The Amazon Echo, a $200 device that sits on your kitchen counter and silently judges everything you say, has been a surprise hit with consumers. Googl...
The Amazon Echo, a $200 device that sits on your kitchen counter and silently judges everything you say, has been a surprise hit with consumers. Google has rushed its own version to market, Apple is said to be working on something similar, and now it looks like Microsoft is going to half-heartedly join the fray.
According to Windows Central, Microsoft is working on an update that will give any Windows PC the always-listening, schedule planning, home-controlling capabilities of Echo and Alexa. It sounds like a nice idea on paper, but in the real world, I guarantee it will suck.
As Windows Central explains, “Home Hub is a Windows 10 feature designed to make your PC the center of your home, by making shared PCs more communal and bringing the connected home to Windows.” In real speak, that means Home Hub is a slew of software updates that will add a “Welcome Screen” to Windows that acts like a “virtual fridge door,” showing to-do lists, calendar events and sticky notes. Cortana will always be listening to respond to commands, and she’ll also get the ability to control smart home devices like Nest or Hue, just like the Echo.
According to the report, Microsoft thinks Home Hub PCs will be the center of the family, with a special new “family account” that anyone can log into. It’s meant to live on a kitchen counter or somewhere convenient, so everyone will use it as a replacement for a family calendar or to-do notes on the fridge.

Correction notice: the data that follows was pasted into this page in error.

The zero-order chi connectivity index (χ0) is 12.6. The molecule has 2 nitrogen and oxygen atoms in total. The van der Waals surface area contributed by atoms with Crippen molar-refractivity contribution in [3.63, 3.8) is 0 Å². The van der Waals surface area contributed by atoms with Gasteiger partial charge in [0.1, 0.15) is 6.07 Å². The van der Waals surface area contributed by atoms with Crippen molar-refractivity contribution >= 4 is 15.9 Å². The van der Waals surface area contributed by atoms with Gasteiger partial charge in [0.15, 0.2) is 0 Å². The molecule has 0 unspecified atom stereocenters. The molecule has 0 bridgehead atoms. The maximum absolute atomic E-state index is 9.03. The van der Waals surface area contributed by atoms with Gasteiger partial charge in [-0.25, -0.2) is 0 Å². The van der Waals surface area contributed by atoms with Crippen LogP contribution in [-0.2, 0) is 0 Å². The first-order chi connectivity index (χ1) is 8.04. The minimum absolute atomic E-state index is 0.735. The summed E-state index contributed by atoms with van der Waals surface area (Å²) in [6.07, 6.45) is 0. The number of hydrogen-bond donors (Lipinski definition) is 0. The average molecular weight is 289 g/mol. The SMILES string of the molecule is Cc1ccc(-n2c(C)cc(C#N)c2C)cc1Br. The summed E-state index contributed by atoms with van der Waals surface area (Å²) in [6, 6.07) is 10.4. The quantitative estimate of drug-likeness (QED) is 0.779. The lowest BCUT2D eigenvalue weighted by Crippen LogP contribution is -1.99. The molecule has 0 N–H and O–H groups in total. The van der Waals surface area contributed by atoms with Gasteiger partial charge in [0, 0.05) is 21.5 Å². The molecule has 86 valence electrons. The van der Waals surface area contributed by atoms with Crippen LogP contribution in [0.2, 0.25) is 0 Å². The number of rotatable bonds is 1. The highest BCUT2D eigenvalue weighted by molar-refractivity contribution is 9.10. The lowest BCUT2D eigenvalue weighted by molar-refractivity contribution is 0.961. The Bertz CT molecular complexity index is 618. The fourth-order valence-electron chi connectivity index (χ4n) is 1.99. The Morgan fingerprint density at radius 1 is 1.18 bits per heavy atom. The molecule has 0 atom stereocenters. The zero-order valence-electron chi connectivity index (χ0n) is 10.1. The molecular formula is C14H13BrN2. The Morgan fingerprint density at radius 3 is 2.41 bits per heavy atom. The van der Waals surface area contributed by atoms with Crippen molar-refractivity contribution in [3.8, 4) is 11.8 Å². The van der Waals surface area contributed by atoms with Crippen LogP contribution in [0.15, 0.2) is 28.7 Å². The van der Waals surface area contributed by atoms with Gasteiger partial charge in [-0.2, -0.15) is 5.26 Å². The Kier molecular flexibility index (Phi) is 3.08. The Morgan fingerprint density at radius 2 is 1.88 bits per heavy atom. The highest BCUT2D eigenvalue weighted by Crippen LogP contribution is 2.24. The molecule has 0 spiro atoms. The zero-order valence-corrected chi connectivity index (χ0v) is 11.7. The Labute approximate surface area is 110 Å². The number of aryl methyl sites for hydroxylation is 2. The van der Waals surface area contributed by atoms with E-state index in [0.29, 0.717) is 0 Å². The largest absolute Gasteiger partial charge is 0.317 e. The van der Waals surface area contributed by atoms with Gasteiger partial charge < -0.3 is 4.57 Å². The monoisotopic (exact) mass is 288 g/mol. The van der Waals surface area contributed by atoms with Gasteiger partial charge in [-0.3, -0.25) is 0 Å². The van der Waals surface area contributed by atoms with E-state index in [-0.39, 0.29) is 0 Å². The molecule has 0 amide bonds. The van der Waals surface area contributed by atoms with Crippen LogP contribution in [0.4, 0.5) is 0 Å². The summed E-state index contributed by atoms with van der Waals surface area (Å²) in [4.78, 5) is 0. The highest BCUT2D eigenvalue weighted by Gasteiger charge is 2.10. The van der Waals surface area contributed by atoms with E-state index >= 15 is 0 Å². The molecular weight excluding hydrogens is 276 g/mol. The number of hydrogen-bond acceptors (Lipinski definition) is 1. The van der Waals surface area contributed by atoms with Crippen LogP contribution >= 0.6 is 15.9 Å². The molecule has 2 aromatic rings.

It’s a nice idea, but I almost guarantee it will fail for a list of reasons. Specifically:
- Desktop PCs are already dying as everyone moves to laptops. No family wants to spend hundreds of dollars on a Windows PC that’s a replacement for $5 of fridge magnets.
- Microsoft apparently envisages its hardware partners building “Home Hub PCs.” These will probably look like glorified all-in-ones with small screens and cute, colorful plastic cases. They’ll also cost a minimum of $300, which is a hard sell when the cheapest Echo hardware is $30.
- People don’t want a PC sitting in their kitchen. Amazon Echo and Google Home are designed to look like unobtrusive Bluetooth speakers for a reason: having a gigantic touchscreen gadget sitting on your kitchen counter is not good interior design.
- The magic of Alexa and the Google Assistant is the deep integration into your music services and smart home. If people want calendar appointments, they’ll probably ask the assistant on their phone.
All these reasons also assume that Microsoft manages to deliver this product on time, without a bunch of strange bugs, and before the trend for in-home personal assistants has been wiped out by brain implants or something. Let’s just hope that Home Hub is an optional software upgrade, for once.